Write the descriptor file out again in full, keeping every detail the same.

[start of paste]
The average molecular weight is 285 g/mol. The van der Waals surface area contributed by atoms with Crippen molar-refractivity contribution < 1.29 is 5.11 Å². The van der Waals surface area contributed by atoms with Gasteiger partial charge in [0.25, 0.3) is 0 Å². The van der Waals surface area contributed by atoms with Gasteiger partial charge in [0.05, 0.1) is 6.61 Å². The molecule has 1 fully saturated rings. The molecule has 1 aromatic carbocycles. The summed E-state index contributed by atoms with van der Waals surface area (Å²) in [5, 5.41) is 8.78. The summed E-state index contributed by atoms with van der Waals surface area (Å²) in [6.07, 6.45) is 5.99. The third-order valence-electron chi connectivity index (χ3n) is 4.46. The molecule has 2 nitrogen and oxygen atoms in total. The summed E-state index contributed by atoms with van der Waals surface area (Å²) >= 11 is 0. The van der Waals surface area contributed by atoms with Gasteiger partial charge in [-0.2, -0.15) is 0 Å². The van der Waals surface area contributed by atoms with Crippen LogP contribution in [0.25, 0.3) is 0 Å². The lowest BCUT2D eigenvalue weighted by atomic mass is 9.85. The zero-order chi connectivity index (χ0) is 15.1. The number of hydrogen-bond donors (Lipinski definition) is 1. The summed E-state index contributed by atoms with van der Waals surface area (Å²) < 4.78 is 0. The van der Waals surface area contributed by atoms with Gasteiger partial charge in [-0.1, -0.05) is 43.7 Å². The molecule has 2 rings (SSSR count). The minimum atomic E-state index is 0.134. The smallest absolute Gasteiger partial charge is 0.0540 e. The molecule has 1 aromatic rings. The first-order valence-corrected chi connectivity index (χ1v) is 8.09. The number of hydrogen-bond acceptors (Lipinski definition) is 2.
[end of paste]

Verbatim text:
The average molecular weight is 285 g/mol. The van der Waals surface area contributed by atoms with Crippen molar-refractivity contribution < 1.29 is 5.11 Å². The van der Waals surface area contributed by atoms with Gasteiger partial charge in [0.25, 0.3) is 0 Å². The van der Waals surface area contributed by atoms with Gasteiger partial charge in [0.05, 0.1) is 6.61 Å². The molecule has 1 fully saturated rings. The molecule has 1 aromatic carbocycles. The summed E-state index contributed by atoms with van der Waals surface area (Å²) in [5, 5.41) is 8.78. The summed E-state index contributed by atoms with van der Waals surface area (Å²) in [6.07, 6.45) is 5.99. The third-order valence-electron chi connectivity index (χ3n) is 4.46. The molecule has 2 nitrogen and oxygen atoms in total. The summed E-state index contributed by atoms with van der Waals surface area (Å²) >= 11 is 0. The van der Waals surface area contributed by atoms with Gasteiger partial charge in [-0.2, -0.15) is 0 Å². The van der Waals surface area contributed by atoms with Crippen LogP contribution in [0.25, 0.3) is 0 Å². The lowest BCUT2D eigenvalue weighted by atomic mass is 9.85. The zero-order chi connectivity index (χ0) is 15.1. The number of hydrogen-bond donors (Lipinski definition) is 1. The summed E-state index contributed by atoms with van der Waals surface area (Å²) < 4.78 is 0. The van der Waals surface area contributed by atoms with Gasteiger partial charge in [-0.1, -0.05) is 43.7 Å². The molecule has 2 rings (SSSR count). The minimum atomic E-state index is 0.134. The smallest absolute Gasteiger partial charge is 0.0540 e. The molecule has 1 aromatic rings. The first-order valence-corrected chi connectivity index (χ1v) is 8.09. The number of hydrogen-bond acceptors (Lipinski definition) is 2.